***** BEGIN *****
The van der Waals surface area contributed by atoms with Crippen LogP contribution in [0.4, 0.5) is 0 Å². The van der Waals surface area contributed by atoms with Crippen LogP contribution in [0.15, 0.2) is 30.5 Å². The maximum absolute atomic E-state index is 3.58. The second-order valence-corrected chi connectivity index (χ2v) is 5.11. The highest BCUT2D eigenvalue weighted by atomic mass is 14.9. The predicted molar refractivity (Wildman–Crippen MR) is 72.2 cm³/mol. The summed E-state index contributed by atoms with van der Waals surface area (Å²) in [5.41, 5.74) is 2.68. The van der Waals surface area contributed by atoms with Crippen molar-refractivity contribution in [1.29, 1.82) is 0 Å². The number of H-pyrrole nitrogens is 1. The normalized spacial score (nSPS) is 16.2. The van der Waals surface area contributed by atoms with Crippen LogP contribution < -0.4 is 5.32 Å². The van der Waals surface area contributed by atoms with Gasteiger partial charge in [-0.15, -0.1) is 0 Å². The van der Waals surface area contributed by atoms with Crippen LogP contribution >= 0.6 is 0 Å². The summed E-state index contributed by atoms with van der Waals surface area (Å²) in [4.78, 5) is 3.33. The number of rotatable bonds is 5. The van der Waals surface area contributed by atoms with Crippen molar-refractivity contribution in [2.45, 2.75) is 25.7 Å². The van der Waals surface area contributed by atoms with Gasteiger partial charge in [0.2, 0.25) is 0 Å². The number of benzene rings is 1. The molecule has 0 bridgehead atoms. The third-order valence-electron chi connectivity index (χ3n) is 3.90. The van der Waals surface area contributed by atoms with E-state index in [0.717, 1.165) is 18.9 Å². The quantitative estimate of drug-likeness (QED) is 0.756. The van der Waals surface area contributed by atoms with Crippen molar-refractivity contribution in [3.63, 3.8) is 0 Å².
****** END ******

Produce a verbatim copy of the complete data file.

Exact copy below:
The van der Waals surface area contributed by atoms with Crippen LogP contribution in [0.4, 0.5) is 0 Å². The van der Waals surface area contributed by atoms with Crippen LogP contribution in [0.15, 0.2) is 30.5 Å². The maximum absolute atomic E-state index is 3.58. The second-order valence-corrected chi connectivity index (χ2v) is 5.11. The highest BCUT2D eigenvalue weighted by atomic mass is 14.9. The predicted molar refractivity (Wildman–Crippen MR) is 72.2 cm³/mol. The summed E-state index contributed by atoms with van der Waals surface area (Å²) in [5.41, 5.74) is 2.68. The van der Waals surface area contributed by atoms with Crippen molar-refractivity contribution in [1.29, 1.82) is 0 Å². The number of H-pyrrole nitrogens is 1. The normalized spacial score (nSPS) is 16.2. The van der Waals surface area contributed by atoms with Crippen LogP contribution < -0.4 is 5.32 Å². The van der Waals surface area contributed by atoms with Gasteiger partial charge in [-0.15, -0.1) is 0 Å². The van der Waals surface area contributed by atoms with Crippen LogP contribution >= 0.6 is 0 Å². The summed E-state index contributed by atoms with van der Waals surface area (Å²) in [4.78, 5) is 3.33. The number of rotatable bonds is 5. The van der Waals surface area contributed by atoms with Crippen molar-refractivity contribution in [2.45, 2.75) is 25.7 Å². The van der Waals surface area contributed by atoms with Gasteiger partial charge in [0.2, 0.25) is 0 Å². The number of benzene rings is 1. The molecule has 0 bridgehead atoms. The third-order valence-electron chi connectivity index (χ3n) is 3.90. The van der Waals surface area contributed by atoms with E-state index in [0.717, 1.165) is 18.9 Å². The quantitative estimate of drug-likeness (QED) is 0.756. The van der Waals surface area contributed by atoms with Crippen molar-refractivity contribution in [3.63, 3.8) is 0 Å².